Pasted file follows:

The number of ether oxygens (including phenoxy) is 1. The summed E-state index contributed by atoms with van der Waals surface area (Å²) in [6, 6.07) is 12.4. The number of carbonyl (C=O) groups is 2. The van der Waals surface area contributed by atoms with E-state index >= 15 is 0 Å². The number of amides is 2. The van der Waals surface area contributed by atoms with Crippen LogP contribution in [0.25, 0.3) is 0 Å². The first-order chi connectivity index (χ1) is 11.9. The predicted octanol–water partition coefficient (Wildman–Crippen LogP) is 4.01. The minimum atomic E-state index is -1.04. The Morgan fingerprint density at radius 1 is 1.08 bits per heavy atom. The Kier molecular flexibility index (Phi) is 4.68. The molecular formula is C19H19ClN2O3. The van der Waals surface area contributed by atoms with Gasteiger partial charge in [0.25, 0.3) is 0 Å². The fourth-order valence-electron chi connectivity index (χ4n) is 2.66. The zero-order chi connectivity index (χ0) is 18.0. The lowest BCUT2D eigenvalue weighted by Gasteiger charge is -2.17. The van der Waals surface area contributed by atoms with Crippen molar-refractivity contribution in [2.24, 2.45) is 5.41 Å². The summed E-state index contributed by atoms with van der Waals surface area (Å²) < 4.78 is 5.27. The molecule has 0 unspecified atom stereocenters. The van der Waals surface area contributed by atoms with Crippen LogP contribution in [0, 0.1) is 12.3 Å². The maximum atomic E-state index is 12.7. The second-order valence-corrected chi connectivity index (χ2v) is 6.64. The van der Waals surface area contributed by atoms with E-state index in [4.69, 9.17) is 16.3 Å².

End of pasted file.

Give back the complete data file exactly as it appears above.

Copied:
The number of ether oxygens (including phenoxy) is 1. The summed E-state index contributed by atoms with van der Waals surface area (Å²) in [6, 6.07) is 12.4. The number of carbonyl (C=O) groups is 2. The van der Waals surface area contributed by atoms with E-state index >= 15 is 0 Å². The number of amides is 2. The van der Waals surface area contributed by atoms with Crippen LogP contribution in [0.25, 0.3) is 0 Å². The first-order chi connectivity index (χ1) is 11.9. The predicted octanol–water partition coefficient (Wildman–Crippen LogP) is 4.01. The minimum atomic E-state index is -1.04. The Morgan fingerprint density at radius 1 is 1.08 bits per heavy atom. The Kier molecular flexibility index (Phi) is 4.68. The molecular formula is C19H19ClN2O3. The van der Waals surface area contributed by atoms with Gasteiger partial charge in [0.25, 0.3) is 0 Å². The fourth-order valence-electron chi connectivity index (χ4n) is 2.66. The zero-order chi connectivity index (χ0) is 18.0. The lowest BCUT2D eigenvalue weighted by Gasteiger charge is -2.17. The van der Waals surface area contributed by atoms with Crippen molar-refractivity contribution in [2.24, 2.45) is 5.41 Å². The summed E-state index contributed by atoms with van der Waals surface area (Å²) < 4.78 is 5.27. The molecule has 0 unspecified atom stereocenters. The van der Waals surface area contributed by atoms with Crippen LogP contribution in [0, 0.1) is 12.3 Å². The maximum atomic E-state index is 12.7. The second-order valence-corrected chi connectivity index (χ2v) is 6.64. The van der Waals surface area contributed by atoms with E-state index in [4.69, 9.17) is 16.3 Å².